What Is the Average Settlement for a Motorcycle Accident?
The facts of every motorcycle accident are different, so do not get hung up on the average settlement for a motorcycle accident. The value of your case is based on the circumstances of your accident and injuries. The amount you are likely to recover in your motorcycle injury claim will depend on the damages you suffered.
To discuss the details around your claim, call the Law Office of Jason R. Schultz, PC at 404-474-0804, for a free consultation.
Measuring the Physical Harm to Determine Compensation
The value of your motorcycle accident case depends largely on the physical harm you suffered and your medical treatment. Here are some examples of types of medical damages that may be recoverable after a motorcycle accident:
- Emergency room
- Prescription drugs
- Physical therapy
- Diagnostic imaging (X-rays, CAT scans)
We Will Help You Recover the Financial Losses You Suffered
If you missed work because of your injuries, we can add the lost wages to your settlement demand.
We can also pursue a claim for decreased earning potential if you cannot earn as much money after the motorcycle wreck due to your injuries.
If you need long-term care or will need ongoing medical treatments because of the crash, we can seek compensation for those costs as part of your settlement.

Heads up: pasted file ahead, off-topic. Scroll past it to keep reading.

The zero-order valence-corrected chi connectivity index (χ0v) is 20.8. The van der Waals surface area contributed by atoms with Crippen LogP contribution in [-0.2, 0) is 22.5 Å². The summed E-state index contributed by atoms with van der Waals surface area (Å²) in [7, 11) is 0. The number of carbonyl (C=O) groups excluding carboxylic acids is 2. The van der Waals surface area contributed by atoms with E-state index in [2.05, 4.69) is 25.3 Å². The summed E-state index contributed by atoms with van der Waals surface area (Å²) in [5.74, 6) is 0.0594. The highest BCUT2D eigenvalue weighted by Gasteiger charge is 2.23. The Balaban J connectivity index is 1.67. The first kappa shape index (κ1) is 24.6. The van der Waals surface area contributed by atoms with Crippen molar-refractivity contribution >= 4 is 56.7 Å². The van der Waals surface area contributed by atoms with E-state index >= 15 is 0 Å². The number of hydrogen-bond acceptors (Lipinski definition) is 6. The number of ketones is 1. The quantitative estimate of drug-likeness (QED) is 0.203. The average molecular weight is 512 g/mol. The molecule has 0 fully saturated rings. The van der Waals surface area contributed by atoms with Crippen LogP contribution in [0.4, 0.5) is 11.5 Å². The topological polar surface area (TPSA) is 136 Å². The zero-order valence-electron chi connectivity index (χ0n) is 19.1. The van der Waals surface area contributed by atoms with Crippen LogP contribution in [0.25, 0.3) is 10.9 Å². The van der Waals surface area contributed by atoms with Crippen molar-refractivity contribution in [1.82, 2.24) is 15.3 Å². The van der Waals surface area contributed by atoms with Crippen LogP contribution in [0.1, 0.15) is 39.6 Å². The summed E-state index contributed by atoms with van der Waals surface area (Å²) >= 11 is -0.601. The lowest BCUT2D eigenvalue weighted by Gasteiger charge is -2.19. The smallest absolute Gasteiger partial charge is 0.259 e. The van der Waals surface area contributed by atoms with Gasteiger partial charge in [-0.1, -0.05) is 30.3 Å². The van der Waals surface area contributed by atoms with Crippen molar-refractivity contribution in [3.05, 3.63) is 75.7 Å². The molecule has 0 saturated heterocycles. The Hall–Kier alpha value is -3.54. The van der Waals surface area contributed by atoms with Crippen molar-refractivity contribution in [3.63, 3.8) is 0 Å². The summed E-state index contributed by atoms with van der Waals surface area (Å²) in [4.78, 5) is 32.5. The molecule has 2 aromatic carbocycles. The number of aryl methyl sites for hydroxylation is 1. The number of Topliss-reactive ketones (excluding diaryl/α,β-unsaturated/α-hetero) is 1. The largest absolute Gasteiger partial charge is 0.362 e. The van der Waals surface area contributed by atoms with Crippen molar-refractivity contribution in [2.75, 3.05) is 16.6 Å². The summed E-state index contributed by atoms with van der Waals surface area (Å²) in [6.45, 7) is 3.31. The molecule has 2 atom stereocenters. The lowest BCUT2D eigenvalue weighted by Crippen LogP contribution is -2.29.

We can help you better understand your options. Call the Law Office of Jason R. Schultz, PC at 404-474-0804 for a free consultation.
The Emotional and Psychological Damages You Endured
Your motorcycle accident case may include compensation for emotional and psychological impacts, such as:
- Pain and suffering for the physical discomfort and emotional anguish you endured.
- Disfigurement from amputations or significant and permanent scarring.
- Depression and other mental health issues.
- Loss of enjoyment of life if your injuries prohibit you from doing things you used to enjoy, such as walking, riding your motorcycle, or leading an active lifestyle.
We Will Speak to the Insurance Company for You
Insurance companies usually call people who have been in crashes and ask them to give a recorded statement. When the insurance company contacts you about giving a recorded statement, tell them to speak to your motorcycle accident lawyer.
The purpose of this phone call is to retrieve information they could use against you so they can lower the amount they pay you for your motorcycle accident. Before you give a statement, discuss it with your attorney.
How Partial Fault Will Affect the Amount of Your Motorcycle Accident Settlement
Georgia follows the law of comparative negligence, which lets you get some money for your losses even if you were partially at fault for the accident. Some people mistakenly think that if they were negligent in any way, they cannot recover compensation for their injuries. This assumption is incorrect.
The law will reduce your settlement by your percentage of fault. For example, if you made a mistake that was 10 percent of the reason for the crash, comparative negligence means that you will still get 90 percent of your losses.